When I first set out for my initiatory backpacking trip, my friends and family were all too forthcoming with all manner of health and safety tips. “Colombia is dangerous! So remember to get your vaccinations, remember to take anti-malarials, purify your water, bring a first aid kid, don’t pet stray dogs, don’t trust anybody and don’t go to Venezuela!”.
Anyway, I broke all of those rules and more and (just about) lived to tell this tale. Amongst the more hysterical and bizarre advice I was given (such as my Grandad advising me not to pitch my tent near schools) I did actually get some golden nuggets such as advice about wearing a money belt to hide cash and keeping a nominal ‘robbers tax’ in my wallet in case I got robbed. Another good insight, was to bring multiple bank cards and never ever keep them all together. I still employ all of these security hacks when I go backpacking to this day.
But nobody at the time ever offered any counsel about my online security. In hindsight this seems kind of odd – afterall, it was 2014 and the internet was well established as THE way to organise travel, stay in touch with folks back home and I did bring my laptop on the trip with me.
Fast forward to 2021, and cyber security is still overlooked by most travellers as something they need to take seriously. Well that changes right now. Welcome to our Ultimate Backpackers Guide To Online Security.
A Backpackers Guide To Online Security
In this post we are going to take a look at some of the electronic and cyber security issues facing travelers and some steps we can all take to mitigate them.
Use a VPN
One of the most important things you can do to stay cyber safe when travelling is to use a VPN. This is because a VPN provides you with a phony IP address and location meaning that if anybody is tracking you, then they will effectively be chasing your shadow and won’t know where you really are! Just remember to keep on changing your server to generate a new location at regular intervals.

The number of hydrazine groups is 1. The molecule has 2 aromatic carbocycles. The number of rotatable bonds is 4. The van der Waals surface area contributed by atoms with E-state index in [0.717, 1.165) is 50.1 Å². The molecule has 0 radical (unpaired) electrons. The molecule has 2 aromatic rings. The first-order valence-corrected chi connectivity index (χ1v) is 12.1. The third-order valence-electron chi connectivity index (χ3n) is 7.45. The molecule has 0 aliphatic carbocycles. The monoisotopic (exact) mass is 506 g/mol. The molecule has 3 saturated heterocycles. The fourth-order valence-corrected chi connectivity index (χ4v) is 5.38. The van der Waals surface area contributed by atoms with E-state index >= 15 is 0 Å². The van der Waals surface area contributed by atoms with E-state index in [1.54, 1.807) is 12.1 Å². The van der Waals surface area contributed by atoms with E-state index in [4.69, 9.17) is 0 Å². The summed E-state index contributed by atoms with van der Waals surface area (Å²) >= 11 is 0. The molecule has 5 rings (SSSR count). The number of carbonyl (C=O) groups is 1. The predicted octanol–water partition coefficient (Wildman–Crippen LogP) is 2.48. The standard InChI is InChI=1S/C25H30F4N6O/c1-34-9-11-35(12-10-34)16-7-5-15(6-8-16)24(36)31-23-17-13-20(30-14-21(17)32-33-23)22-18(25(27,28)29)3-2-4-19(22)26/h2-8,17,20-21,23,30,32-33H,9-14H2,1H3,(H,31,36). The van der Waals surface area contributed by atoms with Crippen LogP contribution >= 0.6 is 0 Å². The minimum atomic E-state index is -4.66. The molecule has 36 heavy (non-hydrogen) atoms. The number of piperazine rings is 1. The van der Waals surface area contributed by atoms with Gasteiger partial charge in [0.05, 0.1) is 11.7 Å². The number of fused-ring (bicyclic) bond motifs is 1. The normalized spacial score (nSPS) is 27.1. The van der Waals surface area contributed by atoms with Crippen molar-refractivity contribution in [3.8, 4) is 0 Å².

A VPN will also be useful when visiting countries that have various forms of internet censorship such as Russia, Iran or China.
This one isn’t just good for traveling. I generally surf the web with a VPN on even at home – Cybercrimnals are getting increasingly cunning so it’s better safe than sorry.
You already know this. Use strong passwords, change them regularly and try not to ever use the same password for multiple apps or accounts.
Think about it like this, if somebody access’s your public Facebook profile, sees that you were born in 1989, and sees a picture of your dog Fido then they may hazard a guess that your Facebook password is Fido89.
If that hack your Facebook account, then ok that’s annoying. But what if you have also used that same crappy password for your email and even your banking? In that case you may have some serious problems.
We know, creating and then remembering multiple illogical, secure passwords is not easy. That’s why you should check out a Secure Password manager.
Avoid Internet Cafes
Once upon a time, internet cafes were an integral fixture on the backpacker scene (we’ve all seen The Beach right?). Unfortunately though, they can often be the places most exposed to cyber-criminals and in some cases, have even been run by cyber-criminals!
Internet cafes see a high number of people coming and going, logging in and out of various sites and applications all day long. Pretty often, travellers also use internet cafes to do their online banking and accessing other personal, sensitive data.
In the past, the machines in internet cafes have been hacked by software that records all data entered into the computers including login names, and passwords.
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Back-Up To Cloud
If your laptop is stolen from your hostel (yeah it happens) then that sucks. But what really sucks is losing all the stuff you had saved on there. Whether it’s music collections, 1000’s of photos or your Logic Pro music projects, it’s unlikely you’ll ever ever get them back.